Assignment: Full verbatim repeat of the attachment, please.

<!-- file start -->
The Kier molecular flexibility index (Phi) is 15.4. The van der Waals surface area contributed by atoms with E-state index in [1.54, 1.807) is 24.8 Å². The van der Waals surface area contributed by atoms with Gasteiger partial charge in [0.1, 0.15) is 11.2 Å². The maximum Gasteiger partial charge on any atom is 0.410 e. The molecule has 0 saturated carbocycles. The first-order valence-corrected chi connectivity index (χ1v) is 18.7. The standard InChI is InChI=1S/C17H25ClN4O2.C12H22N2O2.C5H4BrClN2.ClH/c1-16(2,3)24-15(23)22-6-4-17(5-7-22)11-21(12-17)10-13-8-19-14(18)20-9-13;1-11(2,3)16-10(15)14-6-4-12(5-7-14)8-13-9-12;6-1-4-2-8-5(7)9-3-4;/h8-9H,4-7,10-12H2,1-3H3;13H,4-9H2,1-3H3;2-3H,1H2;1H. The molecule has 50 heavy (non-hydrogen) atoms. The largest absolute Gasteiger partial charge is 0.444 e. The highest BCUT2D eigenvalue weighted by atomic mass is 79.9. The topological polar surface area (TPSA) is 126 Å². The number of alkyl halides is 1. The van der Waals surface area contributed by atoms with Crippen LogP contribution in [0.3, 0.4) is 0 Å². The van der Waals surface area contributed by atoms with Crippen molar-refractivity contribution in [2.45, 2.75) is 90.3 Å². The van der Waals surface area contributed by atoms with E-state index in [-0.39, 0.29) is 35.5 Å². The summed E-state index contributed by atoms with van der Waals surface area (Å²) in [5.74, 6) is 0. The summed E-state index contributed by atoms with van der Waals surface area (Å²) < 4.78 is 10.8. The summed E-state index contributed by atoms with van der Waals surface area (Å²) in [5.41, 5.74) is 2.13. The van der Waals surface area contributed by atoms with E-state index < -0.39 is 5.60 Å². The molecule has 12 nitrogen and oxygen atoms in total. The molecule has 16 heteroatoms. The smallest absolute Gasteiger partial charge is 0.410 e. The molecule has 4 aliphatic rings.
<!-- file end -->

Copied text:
The Kier molecular flexibility index (Phi) is 15.4. The van der Waals surface area contributed by atoms with E-state index in [1.54, 1.807) is 24.8 Å². The van der Waals surface area contributed by atoms with Gasteiger partial charge in [0.1, 0.15) is 11.2 Å². The maximum Gasteiger partial charge on any atom is 0.410 e. The molecule has 0 saturated carbocycles. The first-order valence-corrected chi connectivity index (χ1v) is 18.7. The standard InChI is InChI=1S/C17H25ClN4O2.C12H22N2O2.C5H4BrClN2.ClH/c1-16(2,3)24-15(23)22-6-4-17(5-7-22)11-21(12-17)10-13-8-19-14(18)20-9-13;1-11(2,3)16-10(15)14-6-4-12(5-7-14)8-13-9-12;6-1-4-2-8-5(7)9-3-4;/h8-9H,4-7,10-12H2,1-3H3;13H,4-9H2,1-3H3;2-3H,1H2;1H. The molecule has 50 heavy (non-hydrogen) atoms. The largest absolute Gasteiger partial charge is 0.444 e. The highest BCUT2D eigenvalue weighted by atomic mass is 79.9. The topological polar surface area (TPSA) is 126 Å². The number of alkyl halides is 1. The van der Waals surface area contributed by atoms with Crippen LogP contribution in [0.3, 0.4) is 0 Å². The van der Waals surface area contributed by atoms with Crippen molar-refractivity contribution in [2.45, 2.75) is 90.3 Å². The van der Waals surface area contributed by atoms with E-state index in [-0.39, 0.29) is 35.5 Å². The summed E-state index contributed by atoms with van der Waals surface area (Å²) in [5.74, 6) is 0. The summed E-state index contributed by atoms with van der Waals surface area (Å²) < 4.78 is 10.8. The summed E-state index contributed by atoms with van der Waals surface area (Å²) in [5.41, 5.74) is 2.13. The van der Waals surface area contributed by atoms with E-state index < -0.39 is 5.60 Å². The molecule has 12 nitrogen and oxygen atoms in total. The molecule has 16 heteroatoms. The smallest absolute Gasteiger partial charge is 0.410 e. The molecule has 4 aliphatic rings.